Your goal is for teachers to have an attainable goal that isn’t too far out. Teacher Appreciation week is great, but it's awfully tough to look forward to May when it's only September.

Step 3: How will you monitor? 

What is necessary to keep track of this information? 

Use the tools your school already has to monitor your goals. If they don’t or you don’t have the necessary access, then you’ll need to use a data input tool like Google Sheets to track the goals you have set. This is simple and can be learned by watching a youtube tutorial if you're not already proficient with sheets or excel. 

A secondary note on this is who will decide who is recognized. Will it be admin, other teachers, students, or parents?

Step 4: Reward your staff! 

Carry out the reward as you promised. Put it on your calendar. Make it important, and weave it into the way you do business.

Step 5: After Action Report. 

Did your reward system achieve the desired results? Was the reward meaningful towards teacher morale? Did your monitoring system work as intended? Did the logistics of the event or system enhance or limit your success?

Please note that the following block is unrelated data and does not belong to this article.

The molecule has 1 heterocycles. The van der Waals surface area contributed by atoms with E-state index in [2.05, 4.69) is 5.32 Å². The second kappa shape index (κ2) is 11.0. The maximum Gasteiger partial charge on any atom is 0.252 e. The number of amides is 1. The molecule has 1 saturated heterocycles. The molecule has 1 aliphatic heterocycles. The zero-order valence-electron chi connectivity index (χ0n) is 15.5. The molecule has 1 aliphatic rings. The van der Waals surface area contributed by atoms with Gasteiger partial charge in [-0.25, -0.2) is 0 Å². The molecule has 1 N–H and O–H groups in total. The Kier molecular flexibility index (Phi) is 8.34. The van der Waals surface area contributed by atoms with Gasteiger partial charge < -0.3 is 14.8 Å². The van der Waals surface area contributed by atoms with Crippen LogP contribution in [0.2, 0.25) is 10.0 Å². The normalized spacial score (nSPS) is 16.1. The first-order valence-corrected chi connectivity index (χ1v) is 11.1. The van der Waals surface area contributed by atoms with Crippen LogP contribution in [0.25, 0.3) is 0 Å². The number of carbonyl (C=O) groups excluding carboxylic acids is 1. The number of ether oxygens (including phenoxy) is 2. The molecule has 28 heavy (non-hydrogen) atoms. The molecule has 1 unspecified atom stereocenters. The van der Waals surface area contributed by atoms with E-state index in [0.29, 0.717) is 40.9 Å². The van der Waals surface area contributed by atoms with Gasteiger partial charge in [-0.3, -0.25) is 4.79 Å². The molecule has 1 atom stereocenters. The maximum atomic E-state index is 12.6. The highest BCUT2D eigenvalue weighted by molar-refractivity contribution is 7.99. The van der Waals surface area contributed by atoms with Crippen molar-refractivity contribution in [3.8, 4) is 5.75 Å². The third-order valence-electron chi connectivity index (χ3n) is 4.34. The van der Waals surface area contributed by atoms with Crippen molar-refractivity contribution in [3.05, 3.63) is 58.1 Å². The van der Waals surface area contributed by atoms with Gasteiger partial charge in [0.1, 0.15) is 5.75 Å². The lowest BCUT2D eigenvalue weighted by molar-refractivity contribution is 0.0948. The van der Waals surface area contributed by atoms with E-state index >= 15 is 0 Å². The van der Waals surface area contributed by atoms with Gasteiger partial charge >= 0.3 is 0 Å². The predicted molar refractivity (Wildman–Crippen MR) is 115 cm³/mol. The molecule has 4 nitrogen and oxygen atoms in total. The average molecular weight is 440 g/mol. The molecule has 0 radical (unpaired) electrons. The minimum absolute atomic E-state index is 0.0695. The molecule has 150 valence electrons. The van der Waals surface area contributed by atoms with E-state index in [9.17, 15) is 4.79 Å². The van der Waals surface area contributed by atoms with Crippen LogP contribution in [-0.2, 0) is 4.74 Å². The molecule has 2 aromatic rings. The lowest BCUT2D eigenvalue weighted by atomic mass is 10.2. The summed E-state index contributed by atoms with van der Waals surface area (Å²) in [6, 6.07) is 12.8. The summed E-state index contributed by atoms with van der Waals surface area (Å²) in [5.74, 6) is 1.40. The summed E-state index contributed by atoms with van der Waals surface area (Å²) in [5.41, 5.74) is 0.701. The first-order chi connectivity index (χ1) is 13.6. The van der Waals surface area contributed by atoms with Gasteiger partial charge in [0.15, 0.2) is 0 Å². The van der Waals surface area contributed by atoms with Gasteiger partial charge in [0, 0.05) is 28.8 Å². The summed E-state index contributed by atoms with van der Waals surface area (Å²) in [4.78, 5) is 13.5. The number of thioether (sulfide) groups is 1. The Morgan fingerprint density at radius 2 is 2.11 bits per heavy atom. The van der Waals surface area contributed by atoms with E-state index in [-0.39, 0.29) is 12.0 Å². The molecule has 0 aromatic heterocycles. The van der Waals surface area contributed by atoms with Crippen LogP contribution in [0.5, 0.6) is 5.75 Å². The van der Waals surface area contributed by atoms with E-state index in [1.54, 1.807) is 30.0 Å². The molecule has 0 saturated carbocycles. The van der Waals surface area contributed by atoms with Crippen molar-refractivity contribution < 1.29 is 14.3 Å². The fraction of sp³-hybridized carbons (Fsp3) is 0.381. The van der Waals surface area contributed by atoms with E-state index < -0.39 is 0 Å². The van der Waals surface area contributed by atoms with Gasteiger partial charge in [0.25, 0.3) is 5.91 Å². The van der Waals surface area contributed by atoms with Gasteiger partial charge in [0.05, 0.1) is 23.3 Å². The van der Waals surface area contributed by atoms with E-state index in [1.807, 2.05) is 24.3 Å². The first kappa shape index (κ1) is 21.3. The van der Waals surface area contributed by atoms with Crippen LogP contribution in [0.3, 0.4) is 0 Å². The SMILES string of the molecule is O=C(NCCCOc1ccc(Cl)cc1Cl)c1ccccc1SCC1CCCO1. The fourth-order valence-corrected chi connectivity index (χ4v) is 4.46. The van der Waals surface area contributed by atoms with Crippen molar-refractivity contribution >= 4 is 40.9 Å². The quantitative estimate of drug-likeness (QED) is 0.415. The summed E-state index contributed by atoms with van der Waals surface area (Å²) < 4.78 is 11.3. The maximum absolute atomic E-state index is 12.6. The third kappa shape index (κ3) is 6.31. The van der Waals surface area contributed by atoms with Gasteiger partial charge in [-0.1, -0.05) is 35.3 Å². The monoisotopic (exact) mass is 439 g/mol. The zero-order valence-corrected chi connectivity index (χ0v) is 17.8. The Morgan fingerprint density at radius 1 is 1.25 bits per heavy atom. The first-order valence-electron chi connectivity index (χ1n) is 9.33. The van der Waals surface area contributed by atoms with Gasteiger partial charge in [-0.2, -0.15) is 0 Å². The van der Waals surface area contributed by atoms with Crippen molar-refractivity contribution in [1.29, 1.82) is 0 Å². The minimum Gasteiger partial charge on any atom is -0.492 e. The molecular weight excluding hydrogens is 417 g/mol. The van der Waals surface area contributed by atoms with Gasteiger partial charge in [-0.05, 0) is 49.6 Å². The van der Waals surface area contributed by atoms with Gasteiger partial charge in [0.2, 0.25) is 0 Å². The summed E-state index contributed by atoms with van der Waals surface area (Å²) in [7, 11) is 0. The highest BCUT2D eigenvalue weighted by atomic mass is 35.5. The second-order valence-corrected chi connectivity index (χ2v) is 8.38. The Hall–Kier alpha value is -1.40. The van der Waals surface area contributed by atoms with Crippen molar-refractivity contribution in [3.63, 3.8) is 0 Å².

Take time to think about your process and use that information to improve future efforts.

Teacher Rewards at Your School

We all want to do our best for students. But we shouldn’t ask teachers to strive for excellence in anonymity. Great work should be celebrated! 

Teaching has been a tough profession lately. It is extremely important for the future of our profession and for our kids that our teachers are treated as professionals and praised for quality work. 

There are a great many things to fix and improve. As your school’s leader, some of those you can control. Some you can influence. Some are out of your hands. 

Rewarding your staff is within your grasp.

Learn more about the author, 
Jordan Pruitt